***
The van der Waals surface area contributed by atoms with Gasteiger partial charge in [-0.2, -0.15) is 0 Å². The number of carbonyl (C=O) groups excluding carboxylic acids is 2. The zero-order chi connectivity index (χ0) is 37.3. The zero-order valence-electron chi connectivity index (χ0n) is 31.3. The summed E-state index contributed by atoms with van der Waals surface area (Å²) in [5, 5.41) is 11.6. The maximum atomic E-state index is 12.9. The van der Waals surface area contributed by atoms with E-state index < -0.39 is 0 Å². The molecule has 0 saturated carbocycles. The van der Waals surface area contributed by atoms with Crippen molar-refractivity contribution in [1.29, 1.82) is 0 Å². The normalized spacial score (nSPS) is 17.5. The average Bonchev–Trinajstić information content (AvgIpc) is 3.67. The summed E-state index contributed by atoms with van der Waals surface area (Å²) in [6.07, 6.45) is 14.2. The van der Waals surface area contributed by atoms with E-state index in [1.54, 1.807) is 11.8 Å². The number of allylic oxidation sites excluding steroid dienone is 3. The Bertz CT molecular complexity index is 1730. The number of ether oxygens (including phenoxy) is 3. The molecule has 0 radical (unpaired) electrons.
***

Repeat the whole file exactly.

The van der Waals surface area contributed by atoms with Gasteiger partial charge in [-0.2, -0.15) is 0 Å². The number of carbonyl (C=O) groups excluding carboxylic acids is 2. The zero-order chi connectivity index (χ0) is 37.3. The zero-order valence-electron chi connectivity index (χ0n) is 31.3. The summed E-state index contributed by atoms with van der Waals surface area (Å²) in [5, 5.41) is 11.6. The maximum atomic E-state index is 12.9. The van der Waals surface area contributed by atoms with E-state index < -0.39 is 0 Å². The molecule has 0 saturated carbocycles. The van der Waals surface area contributed by atoms with Crippen molar-refractivity contribution in [1.29, 1.82) is 0 Å². The normalized spacial score (nSPS) is 17.5. The average Bonchev–Trinajstić information content (AvgIpc) is 3.67. The summed E-state index contributed by atoms with van der Waals surface area (Å²) in [6.07, 6.45) is 14.2. The van der Waals surface area contributed by atoms with E-state index in [1.54, 1.807) is 11.8 Å². The number of allylic oxidation sites excluding steroid dienone is 3. The Bertz CT molecular complexity index is 1730. The number of ether oxygens (including phenoxy) is 3. The molecule has 0 radical (unpaired) electrons.